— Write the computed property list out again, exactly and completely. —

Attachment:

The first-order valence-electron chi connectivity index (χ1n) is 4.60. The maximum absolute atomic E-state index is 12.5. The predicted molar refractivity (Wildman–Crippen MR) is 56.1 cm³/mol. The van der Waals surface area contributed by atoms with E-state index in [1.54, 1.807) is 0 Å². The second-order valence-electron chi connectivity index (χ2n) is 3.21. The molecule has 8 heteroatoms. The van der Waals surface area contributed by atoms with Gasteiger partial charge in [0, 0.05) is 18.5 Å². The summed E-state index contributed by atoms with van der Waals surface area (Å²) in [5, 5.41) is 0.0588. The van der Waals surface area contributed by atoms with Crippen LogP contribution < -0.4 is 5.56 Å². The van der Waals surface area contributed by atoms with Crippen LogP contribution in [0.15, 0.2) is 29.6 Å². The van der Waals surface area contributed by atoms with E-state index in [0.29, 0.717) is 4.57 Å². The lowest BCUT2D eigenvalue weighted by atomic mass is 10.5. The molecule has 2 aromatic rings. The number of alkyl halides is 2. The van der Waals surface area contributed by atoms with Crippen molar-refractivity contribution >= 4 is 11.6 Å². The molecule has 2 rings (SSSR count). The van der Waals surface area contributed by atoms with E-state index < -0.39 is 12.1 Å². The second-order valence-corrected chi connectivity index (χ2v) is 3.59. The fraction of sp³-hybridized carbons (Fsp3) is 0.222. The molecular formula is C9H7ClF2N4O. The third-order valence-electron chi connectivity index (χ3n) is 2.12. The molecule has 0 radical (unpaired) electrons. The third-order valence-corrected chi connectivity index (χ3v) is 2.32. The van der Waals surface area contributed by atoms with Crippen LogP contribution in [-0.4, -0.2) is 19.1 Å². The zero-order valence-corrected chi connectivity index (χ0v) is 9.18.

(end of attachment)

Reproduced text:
The first-order valence-electron chi connectivity index (χ1n) is 4.60. The maximum absolute atomic E-state index is 12.5. The predicted molar refractivity (Wildman–Crippen MR) is 56.1 cm³/mol. The van der Waals surface area contributed by atoms with E-state index in [1.54, 1.807) is 0 Å². The second-order valence-electron chi connectivity index (χ2n) is 3.21. The molecule has 8 heteroatoms. The van der Waals surface area contributed by atoms with Gasteiger partial charge in [0, 0.05) is 18.5 Å². The summed E-state index contributed by atoms with van der Waals surface area (Å²) in [5, 5.41) is 0.0588. The van der Waals surface area contributed by atoms with Crippen LogP contribution < -0.4 is 5.56 Å². The van der Waals surface area contributed by atoms with Crippen LogP contribution in [0.15, 0.2) is 29.6 Å². The van der Waals surface area contributed by atoms with E-state index in [0.29, 0.717) is 4.57 Å². The lowest BCUT2D eigenvalue weighted by atomic mass is 10.5. The molecule has 2 aromatic rings. The number of alkyl halides is 2. The van der Waals surface area contributed by atoms with Crippen molar-refractivity contribution >= 4 is 11.6 Å². The molecule has 2 rings (SSSR count). The van der Waals surface area contributed by atoms with E-state index < -0.39 is 12.1 Å². The second-order valence-corrected chi connectivity index (χ2v) is 3.59. The fraction of sp³-hybridized carbons (Fsp3) is 0.222. The molecular formula is C9H7ClF2N4O. The third-order valence-electron chi connectivity index (χ3n) is 2.12. The molecule has 0 radical (unpaired) electrons. The third-order valence-corrected chi connectivity index (χ3v) is 2.32. The van der Waals surface area contributed by atoms with Crippen LogP contribution in [-0.4, -0.2) is 19.1 Å². The zero-order valence-corrected chi connectivity index (χ0v) is 9.18.